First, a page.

Breaking Even with Options
A call option provides you with profits similar to long stock, whereas a put option provides you with profits similar to short stock. This makes sense given your rights as an option holder, which allow you to buy or sell stock at a set level. There is one slight difference between stock rewards and option rewards: Options require an initial premium payment that you must consider when identifying potential gains.
There are three key value points for option trades: break even, in the money (ITM), and out of the money (OTM). So, calculating potential option rewards requires you to add option premiums to call strike prices and subtract option premiums from put strike prices to come up with a price known as the position’s breakeven level. A stock’s price must
Rise above the breakeven for call option profits to kick in.
Fall below the breakeven for put option profits to kick in.
In each case, this results in profits that are slightly less than your stock profits.
A stock’s breakeven point is your purchase price when buying stock or your sell price when shorting a stock. As soon as the stock moves away from this price, you have gains or losses.
Purchasing a call option gives you rights to buy stock at a certain level. As a result, the option increases in value when the stock moves upward. After a stock moves above your call option’s strike price, the option has intrinsic value which increases as the stock continues to rise. Calls with strike prices below the price of the stock are referred to as ITM.
For a call position you own to be profitable at expiration, it must remain above the strike price plus your initial investment. At this level, option premiums will minimally equal your cost when you bought the call.
The breakeven for a call option is:
Call Breakeven = Call Strike Price + Call Purchase Premium
After a stock’s price is at the option’s breakeven level, it can continue to rise indefinitely. Your call option can similarly rise indefinitely until expiration. As a result, call option profits are considered to be unlimited, just like stock.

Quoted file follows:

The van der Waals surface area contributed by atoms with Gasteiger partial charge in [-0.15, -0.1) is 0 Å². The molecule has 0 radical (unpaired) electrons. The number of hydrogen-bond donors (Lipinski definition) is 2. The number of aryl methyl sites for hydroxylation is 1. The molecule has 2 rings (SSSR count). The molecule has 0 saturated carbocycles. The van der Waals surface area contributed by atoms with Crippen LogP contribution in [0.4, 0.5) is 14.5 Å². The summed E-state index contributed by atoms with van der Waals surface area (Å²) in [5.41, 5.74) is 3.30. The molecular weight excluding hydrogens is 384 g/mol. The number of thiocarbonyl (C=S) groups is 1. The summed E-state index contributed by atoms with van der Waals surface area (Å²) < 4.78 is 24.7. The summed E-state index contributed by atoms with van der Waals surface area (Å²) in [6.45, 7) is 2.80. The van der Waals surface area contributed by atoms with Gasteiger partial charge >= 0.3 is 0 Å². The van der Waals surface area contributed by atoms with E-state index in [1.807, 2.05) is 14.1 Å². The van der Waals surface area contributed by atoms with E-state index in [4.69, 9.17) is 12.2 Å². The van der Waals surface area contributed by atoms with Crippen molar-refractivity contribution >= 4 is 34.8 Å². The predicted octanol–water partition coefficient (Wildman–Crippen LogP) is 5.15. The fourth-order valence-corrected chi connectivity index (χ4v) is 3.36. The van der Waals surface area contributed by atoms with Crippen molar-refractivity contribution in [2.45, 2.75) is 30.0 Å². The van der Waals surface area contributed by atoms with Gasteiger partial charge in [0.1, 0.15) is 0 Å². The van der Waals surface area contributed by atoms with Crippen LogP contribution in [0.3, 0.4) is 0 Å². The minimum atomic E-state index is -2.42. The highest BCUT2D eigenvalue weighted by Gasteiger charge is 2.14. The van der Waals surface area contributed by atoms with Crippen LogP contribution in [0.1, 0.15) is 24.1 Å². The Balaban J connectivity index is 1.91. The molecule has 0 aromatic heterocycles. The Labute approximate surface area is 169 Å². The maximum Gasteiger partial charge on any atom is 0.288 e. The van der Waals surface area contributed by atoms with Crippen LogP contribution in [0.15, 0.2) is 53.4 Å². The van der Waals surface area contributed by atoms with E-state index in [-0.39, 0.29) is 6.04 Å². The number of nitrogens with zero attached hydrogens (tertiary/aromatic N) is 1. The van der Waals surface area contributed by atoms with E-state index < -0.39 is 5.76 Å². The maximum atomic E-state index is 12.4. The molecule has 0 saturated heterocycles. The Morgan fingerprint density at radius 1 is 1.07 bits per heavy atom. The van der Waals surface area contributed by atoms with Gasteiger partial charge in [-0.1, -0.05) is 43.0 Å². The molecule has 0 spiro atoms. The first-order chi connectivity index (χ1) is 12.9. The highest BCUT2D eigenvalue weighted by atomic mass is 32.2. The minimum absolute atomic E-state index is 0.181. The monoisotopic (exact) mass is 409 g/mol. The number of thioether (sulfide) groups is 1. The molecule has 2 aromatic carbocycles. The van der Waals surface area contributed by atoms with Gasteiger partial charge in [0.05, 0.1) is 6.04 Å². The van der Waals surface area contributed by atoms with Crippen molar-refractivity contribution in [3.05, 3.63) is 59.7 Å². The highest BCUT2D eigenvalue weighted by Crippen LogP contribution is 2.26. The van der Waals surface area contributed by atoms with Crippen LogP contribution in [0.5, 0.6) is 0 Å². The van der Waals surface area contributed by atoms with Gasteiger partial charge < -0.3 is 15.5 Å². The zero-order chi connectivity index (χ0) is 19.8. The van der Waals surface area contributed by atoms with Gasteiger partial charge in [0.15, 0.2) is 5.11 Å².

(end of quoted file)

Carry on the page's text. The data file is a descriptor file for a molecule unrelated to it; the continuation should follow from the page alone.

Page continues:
An option’s moneyness is determined by the option type and the price of the underlying stock relative to the option strike price. Call options with a strike price that is below the stock price are OTM, and their premium is all time value. After the stock moves above the strike price, it is referred to as ITM and has intrinsic value along with the time value.
Purchasing a put option gives you rights to sell stock at a certain level. As a result, the option increases in value when the stock’s price moves downward. When a stock moves below your put option’s strike price, the option has intrinsic value, which increases as the stock continues to fall. Puts with strike prices above the price of the stock are referred to as ITM.
For a put position you own to be profitable at expiration, it must remain below the strike price minus your initial investment. At this level, option premiums will minimally equal your cost when you bought the put.
The breakeven for a put option is:
Put Breakeven = Put Strike Price – Put Purchase Premium
When a stock is at the option’s breakeven level, it can continue to fall until it reaches zero. Your put option can continue to increase in value until this level is reached, all the way to its expiration. As a result, put option profits are considered to be high, but limited, just like a short stock.
Call options have risks and rewards similar to long stock, whereas put options have rewards that are similar to short stock. Put option risk is limited to the initial investment. The reason your rewards are similar rather than the same is because you need to account for the premium amount when you purchased the option.